In addition, a contractor contributes additional information sourced from threat intelligence (TI) database, commercial subscriptions to information on current threats, as well as insights provided by supplementary services such as NTA (Network Traffic Analysis).

The content for EDR provided by the provider is constantly updated based on information about current threats from various additional sources, including from other customers. Thus, using EDR-as-a-service does not require purchasing additional subscriptions to feeds and threat intelligence.

Provider’s infrastructure that is big enough lets you be flexible in scaling the service. EDR is readily available for covering new infrastructure components, additional offices, servers, or workstations.

At the same time, the service model raises concerns among some business owners and security professionals. First, it is the access by a third-party organization to valuable corporate information. Second, EDR-as-a-service only notifies the client of the threats it detects and does not provide access to critical data stored on the workstation or server. Ensure the rules for EDR observe critical points as misconfiguration may quit important business processes unexpectedly. Staff members can also make such mistakes, but when it comes to the service model, some clients have the feeling that the outsourcer may fail to understand the client’s processes well enough and may be unaware of certain workflow requirements. To exclude any disputes, your contract should cover the entire scope of the service provider’s liability and the SLA.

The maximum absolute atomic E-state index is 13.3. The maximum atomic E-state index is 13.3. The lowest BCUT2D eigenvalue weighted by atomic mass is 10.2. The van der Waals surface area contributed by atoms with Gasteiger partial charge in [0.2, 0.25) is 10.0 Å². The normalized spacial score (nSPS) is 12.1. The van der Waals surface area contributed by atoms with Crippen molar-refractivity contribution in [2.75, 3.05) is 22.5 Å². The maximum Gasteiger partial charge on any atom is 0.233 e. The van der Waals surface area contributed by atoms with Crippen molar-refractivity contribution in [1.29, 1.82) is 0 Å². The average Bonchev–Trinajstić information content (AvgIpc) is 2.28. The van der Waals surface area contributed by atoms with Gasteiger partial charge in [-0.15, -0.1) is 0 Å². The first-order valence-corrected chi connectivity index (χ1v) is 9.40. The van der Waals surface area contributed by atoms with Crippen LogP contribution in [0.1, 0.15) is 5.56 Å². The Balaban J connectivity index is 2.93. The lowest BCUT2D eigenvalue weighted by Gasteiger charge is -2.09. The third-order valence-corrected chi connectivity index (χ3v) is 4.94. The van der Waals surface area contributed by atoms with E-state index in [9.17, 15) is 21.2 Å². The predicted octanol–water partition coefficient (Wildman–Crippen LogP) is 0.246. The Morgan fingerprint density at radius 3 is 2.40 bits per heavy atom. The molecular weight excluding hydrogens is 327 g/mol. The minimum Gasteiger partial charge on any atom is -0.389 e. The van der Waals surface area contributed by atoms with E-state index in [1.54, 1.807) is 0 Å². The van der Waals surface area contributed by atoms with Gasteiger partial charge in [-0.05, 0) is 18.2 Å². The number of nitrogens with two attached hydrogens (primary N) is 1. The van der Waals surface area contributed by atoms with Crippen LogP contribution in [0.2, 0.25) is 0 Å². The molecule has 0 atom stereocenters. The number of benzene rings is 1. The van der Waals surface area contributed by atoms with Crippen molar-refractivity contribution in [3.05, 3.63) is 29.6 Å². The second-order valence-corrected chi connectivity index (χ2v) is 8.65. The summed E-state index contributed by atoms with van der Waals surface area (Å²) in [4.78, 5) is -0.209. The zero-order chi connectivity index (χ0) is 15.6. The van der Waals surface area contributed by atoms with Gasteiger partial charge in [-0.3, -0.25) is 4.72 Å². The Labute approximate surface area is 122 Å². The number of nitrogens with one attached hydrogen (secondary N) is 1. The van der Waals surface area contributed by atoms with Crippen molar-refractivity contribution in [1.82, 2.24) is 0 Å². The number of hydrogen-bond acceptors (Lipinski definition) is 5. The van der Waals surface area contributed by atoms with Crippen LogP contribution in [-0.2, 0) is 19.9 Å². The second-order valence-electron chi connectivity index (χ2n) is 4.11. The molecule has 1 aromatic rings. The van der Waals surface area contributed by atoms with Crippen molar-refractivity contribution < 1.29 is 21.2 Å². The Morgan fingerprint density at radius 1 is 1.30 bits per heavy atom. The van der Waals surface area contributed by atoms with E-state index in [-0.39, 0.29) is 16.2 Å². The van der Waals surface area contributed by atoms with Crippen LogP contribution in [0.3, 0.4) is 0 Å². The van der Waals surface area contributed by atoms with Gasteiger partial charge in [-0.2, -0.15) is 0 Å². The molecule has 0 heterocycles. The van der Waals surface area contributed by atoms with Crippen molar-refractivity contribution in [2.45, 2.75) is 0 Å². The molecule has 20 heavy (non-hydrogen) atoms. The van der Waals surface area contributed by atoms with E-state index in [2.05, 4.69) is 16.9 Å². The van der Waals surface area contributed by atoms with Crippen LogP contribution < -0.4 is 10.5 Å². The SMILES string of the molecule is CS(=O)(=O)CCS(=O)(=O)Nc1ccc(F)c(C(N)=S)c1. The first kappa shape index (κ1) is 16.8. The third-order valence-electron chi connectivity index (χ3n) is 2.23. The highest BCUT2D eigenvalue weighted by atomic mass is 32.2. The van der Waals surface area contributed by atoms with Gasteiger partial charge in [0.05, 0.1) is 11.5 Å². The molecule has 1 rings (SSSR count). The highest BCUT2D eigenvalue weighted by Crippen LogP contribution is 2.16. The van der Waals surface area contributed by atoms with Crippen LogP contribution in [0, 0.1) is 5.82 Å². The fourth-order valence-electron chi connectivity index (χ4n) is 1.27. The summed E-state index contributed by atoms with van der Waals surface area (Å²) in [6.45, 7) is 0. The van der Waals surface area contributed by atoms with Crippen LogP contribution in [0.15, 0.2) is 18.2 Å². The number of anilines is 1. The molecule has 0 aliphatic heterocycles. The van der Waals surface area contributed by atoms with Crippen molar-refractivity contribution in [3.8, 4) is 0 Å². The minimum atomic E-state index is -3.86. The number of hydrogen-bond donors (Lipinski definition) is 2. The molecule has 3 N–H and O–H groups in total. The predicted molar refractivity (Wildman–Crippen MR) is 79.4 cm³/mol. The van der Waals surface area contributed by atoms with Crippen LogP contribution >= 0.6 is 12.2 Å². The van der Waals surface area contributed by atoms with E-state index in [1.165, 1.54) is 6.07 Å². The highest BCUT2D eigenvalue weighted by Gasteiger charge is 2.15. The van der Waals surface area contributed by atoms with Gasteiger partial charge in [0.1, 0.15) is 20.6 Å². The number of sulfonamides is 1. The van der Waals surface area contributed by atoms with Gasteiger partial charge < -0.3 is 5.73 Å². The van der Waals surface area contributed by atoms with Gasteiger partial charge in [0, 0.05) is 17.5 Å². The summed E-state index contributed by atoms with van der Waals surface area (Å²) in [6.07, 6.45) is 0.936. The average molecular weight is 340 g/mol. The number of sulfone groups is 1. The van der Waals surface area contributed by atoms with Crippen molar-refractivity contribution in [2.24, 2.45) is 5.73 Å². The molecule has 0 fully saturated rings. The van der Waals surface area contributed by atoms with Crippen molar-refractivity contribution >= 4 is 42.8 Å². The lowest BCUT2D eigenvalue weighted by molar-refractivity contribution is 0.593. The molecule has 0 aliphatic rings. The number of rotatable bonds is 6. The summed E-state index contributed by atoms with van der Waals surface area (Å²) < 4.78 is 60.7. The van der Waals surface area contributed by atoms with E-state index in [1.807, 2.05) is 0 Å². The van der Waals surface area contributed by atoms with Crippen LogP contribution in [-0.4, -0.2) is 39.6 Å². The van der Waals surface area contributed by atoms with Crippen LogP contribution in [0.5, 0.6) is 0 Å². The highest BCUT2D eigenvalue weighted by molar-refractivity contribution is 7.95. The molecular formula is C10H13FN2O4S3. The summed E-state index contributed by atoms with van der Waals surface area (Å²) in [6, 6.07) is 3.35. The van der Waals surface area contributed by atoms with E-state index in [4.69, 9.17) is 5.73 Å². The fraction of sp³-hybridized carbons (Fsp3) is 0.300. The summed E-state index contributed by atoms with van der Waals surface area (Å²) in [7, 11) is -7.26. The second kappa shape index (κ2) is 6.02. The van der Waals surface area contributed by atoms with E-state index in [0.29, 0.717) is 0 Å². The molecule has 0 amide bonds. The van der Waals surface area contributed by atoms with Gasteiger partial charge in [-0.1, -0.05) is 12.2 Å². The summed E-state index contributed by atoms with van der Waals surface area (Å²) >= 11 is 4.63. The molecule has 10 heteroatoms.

The cost it takes

From an economic point of view, the service model avoids high initial expenditures and evenly distributes your money over the long term as the service is provided.

If the service builds upon the hybrid model, you first need to pay for the license and the system deployment. The services of the provider’s experts in setting the rules, monitoring, and response are to be covered by the subscription plan.